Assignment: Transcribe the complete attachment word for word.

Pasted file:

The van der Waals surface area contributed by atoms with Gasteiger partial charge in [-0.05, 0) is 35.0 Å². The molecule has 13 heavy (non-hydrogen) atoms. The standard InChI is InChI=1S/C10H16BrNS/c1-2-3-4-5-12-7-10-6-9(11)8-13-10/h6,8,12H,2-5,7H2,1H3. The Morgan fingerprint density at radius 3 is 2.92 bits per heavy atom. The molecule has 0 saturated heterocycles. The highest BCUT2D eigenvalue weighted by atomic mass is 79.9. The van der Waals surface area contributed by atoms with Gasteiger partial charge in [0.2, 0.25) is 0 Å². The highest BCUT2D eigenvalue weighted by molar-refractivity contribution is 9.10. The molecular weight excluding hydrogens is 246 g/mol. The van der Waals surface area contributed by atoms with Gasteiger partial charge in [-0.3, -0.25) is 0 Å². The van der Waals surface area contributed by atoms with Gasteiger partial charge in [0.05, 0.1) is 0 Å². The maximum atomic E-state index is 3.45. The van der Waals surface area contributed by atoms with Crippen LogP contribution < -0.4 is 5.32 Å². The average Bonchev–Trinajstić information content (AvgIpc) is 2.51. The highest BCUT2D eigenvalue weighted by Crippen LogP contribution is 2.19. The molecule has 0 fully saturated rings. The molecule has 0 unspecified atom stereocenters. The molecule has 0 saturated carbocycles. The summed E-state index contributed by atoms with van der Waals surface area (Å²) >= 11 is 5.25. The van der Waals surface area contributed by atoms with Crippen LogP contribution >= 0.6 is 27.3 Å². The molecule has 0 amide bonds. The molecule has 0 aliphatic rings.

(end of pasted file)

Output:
The van der Waals surface area contributed by atoms with Gasteiger partial charge in [-0.05, 0) is 35.0 Å². The molecule has 13 heavy (non-hydrogen) atoms. The standard InChI is InChI=1S/C10H16BrNS/c1-2-3-4-5-12-7-10-6-9(11)8-13-10/h6,8,12H,2-5,7H2,1H3. The Morgan fingerprint density at radius 3 is 2.92 bits per heavy atom. The molecule has 0 saturated heterocycles. The highest BCUT2D eigenvalue weighted by atomic mass is 79.9. The van der Waals surface area contributed by atoms with Gasteiger partial charge in [0.2, 0.25) is 0 Å². The highest BCUT2D eigenvalue weighted by molar-refractivity contribution is 9.10. The molecular weight excluding hydrogens is 246 g/mol. The van der Waals surface area contributed by atoms with Gasteiger partial charge in [-0.3, -0.25) is 0 Å². The van der Waals surface area contributed by atoms with Gasteiger partial charge in [0.05, 0.1) is 0 Å². The maximum atomic E-state index is 3.45. The van der Waals surface area contributed by atoms with Crippen LogP contribution < -0.4 is 5.32 Å². The average Bonchev–Trinajstić information content (AvgIpc) is 2.51. The highest BCUT2D eigenvalue weighted by Crippen LogP contribution is 2.19. The molecule has 0 fully saturated rings. The molecule has 0 unspecified atom stereocenters. The molecule has 0 saturated carbocycles. The summed E-state index contributed by atoms with van der Waals surface area (Å²) >= 11 is 5.25. The van der Waals surface area contributed by atoms with Crippen LogP contribution >= 0.6 is 27.3 Å². The molecule has 0 amide bonds. The molecule has 0 aliphatic rings.